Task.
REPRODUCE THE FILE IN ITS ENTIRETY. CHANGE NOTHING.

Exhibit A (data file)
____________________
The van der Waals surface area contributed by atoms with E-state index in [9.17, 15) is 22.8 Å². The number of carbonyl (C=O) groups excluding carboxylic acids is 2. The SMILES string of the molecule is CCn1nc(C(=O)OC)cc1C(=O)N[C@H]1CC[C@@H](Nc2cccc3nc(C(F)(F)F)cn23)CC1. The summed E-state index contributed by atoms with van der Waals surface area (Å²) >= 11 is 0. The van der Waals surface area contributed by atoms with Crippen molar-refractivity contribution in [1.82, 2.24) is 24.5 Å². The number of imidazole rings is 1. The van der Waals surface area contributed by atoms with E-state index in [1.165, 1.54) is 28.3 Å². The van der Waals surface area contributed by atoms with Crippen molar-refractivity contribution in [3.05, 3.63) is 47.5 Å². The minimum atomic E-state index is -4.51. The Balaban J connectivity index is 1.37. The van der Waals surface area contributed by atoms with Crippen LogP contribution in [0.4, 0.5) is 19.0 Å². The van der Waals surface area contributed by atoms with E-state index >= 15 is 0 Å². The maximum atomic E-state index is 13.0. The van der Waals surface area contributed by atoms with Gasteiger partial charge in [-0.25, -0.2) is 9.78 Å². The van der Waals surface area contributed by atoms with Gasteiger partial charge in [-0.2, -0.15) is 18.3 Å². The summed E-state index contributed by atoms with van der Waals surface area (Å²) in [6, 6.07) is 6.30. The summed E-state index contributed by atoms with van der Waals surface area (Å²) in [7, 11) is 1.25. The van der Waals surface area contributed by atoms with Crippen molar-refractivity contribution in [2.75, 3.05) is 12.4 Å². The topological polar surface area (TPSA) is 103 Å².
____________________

The van der Waals surface area contributed by atoms with E-state index in [9.17, 15) is 22.8 Å². The number of carbonyl (C=O) groups excluding carboxylic acids is 2. The SMILES string of the molecule is CCn1nc(C(=O)OC)cc1C(=O)N[C@H]1CC[C@@H](Nc2cccc3nc(C(F)(F)F)cn23)CC1. The summed E-state index contributed by atoms with van der Waals surface area (Å²) >= 11 is 0. The van der Waals surface area contributed by atoms with Crippen molar-refractivity contribution in [1.82, 2.24) is 24.5 Å². The number of imidazole rings is 1. The van der Waals surface area contributed by atoms with E-state index in [1.165, 1.54) is 28.3 Å². The van der Waals surface area contributed by atoms with Crippen molar-refractivity contribution in [3.05, 3.63) is 47.5 Å². The minimum atomic E-state index is -4.51. The Balaban J connectivity index is 1.37. The van der Waals surface area contributed by atoms with Crippen LogP contribution in [0.4, 0.5) is 19.0 Å². The van der Waals surface area contributed by atoms with E-state index >= 15 is 0 Å². The maximum atomic E-state index is 13.0. The van der Waals surface area contributed by atoms with Gasteiger partial charge in [-0.25, -0.2) is 9.78 Å². The van der Waals surface area contributed by atoms with Gasteiger partial charge in [-0.2, -0.15) is 18.3 Å². The summed E-state index contributed by atoms with van der Waals surface area (Å²) in [6, 6.07) is 6.30. The summed E-state index contributed by atoms with van der Waals surface area (Å²) in [7, 11) is 1.25. The van der Waals surface area contributed by atoms with Crippen molar-refractivity contribution in [2.75, 3.05) is 12.4 Å². The topological polar surface area (TPSA) is 103 Å².